With prices for the Bugatti Type 35 recreation starting from €30,000 and the current range-topping Aston Martin DB5 Junior No Time to Die Edition weighing in at £90,000, Hedley’s cars are small but certainly not cheap. But given the full-sized, gadget-touting Aston Martin DB5 Goldfinger continuation models cost £2.75m apiece, and an original Bugatti Type 35 is a snip at under £5m, Hedley’s micro-sized tribute acts look like a bargain by comparison.

“People always think they’re expensive toys to start with,” says Hedley. “But then we show them that we’re taking a full classic car and making it 25 per cent smaller while recreating it as faithfully as we can. And then they drive one and see that it’s fast and it’s authentic.”

Working with the likes of Ferrari’s test driver Raffaele de Simone and seasoned Le Mans winner Andy Wallace, the engineering outfit has done its best to liken the miniature models to their grown-up counterparts. Aside from the lack of a combustion engine, the experience of hurtling around an old airfield at 40mph in a comically sized classic car certainly puts a smile on your face.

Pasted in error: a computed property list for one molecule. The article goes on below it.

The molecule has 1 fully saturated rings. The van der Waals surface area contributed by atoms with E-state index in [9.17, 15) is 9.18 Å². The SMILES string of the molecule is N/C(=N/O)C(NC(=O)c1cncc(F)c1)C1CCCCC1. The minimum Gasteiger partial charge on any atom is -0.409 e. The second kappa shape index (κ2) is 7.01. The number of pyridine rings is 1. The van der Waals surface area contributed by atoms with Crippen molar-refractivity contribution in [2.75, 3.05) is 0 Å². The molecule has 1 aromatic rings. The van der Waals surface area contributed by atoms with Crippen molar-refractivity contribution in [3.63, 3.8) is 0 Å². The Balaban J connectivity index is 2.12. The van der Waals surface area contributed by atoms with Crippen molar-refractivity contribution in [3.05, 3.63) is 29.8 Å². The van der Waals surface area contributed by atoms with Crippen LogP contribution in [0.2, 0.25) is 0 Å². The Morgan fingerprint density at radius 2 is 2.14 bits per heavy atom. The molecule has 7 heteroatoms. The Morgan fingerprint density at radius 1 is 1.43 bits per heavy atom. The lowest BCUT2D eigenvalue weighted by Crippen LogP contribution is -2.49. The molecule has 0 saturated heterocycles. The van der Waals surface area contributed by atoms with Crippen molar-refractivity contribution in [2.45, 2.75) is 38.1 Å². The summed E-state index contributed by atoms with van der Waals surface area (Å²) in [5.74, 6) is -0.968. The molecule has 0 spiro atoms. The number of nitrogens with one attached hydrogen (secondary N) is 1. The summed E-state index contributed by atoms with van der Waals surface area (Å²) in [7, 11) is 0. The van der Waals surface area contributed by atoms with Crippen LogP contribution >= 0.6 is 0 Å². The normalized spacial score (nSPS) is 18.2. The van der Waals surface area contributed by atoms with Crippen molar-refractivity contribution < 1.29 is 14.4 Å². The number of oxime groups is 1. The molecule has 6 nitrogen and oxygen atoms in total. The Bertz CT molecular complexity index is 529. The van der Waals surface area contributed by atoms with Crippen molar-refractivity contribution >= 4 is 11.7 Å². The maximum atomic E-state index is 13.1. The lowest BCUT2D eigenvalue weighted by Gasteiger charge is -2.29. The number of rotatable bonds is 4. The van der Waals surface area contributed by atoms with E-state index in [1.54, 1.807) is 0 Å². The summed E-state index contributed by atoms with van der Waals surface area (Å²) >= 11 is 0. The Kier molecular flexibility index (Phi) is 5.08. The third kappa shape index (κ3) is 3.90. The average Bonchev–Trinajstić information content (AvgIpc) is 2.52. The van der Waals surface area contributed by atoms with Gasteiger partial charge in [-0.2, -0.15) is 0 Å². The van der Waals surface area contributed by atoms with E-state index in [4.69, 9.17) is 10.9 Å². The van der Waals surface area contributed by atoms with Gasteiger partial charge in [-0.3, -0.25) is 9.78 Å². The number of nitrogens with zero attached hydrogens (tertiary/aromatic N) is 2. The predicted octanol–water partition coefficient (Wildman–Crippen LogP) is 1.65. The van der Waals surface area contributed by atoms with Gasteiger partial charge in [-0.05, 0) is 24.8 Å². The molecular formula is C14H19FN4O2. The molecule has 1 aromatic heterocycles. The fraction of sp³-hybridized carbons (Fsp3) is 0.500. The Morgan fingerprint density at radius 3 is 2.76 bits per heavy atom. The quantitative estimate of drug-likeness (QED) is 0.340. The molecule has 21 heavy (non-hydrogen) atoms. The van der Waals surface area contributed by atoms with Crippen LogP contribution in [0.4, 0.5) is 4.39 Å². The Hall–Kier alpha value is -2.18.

The Little Car Company’s Aston Martin DB5 Junior, from £35,000, alongside an original DB5
The Little Car Company’s Aston Martin DB5 Junior, from £35,000, alongside an original DB5

While The Little Car Company has made its name recreating iconic classics, Hedley’s vision extends far beyond cute collectibles. “We’re going to build some for racing in,” he says. “We’d like there to be a new electric racing category because there’s not much out there other than Formula E and it helps to bring kids into motorsport, which is needed.” Hedley’s mind wanders to other applications for his zero-emissions, compact classics. “I think there’s a lack of lightweight electric cars on the market,” he adds. “So, we think there’s a real opportunity for smaller electric vehicles on our roads that are designed by people who love cars.”

Get alerts on Cars, bikes, planes and boats when a new story is published

Copyright The Financial Times Limited 2022. All rights reserved.
Reuse this content (opens in new window) CommentsJump to comments section

Follow the topics in this article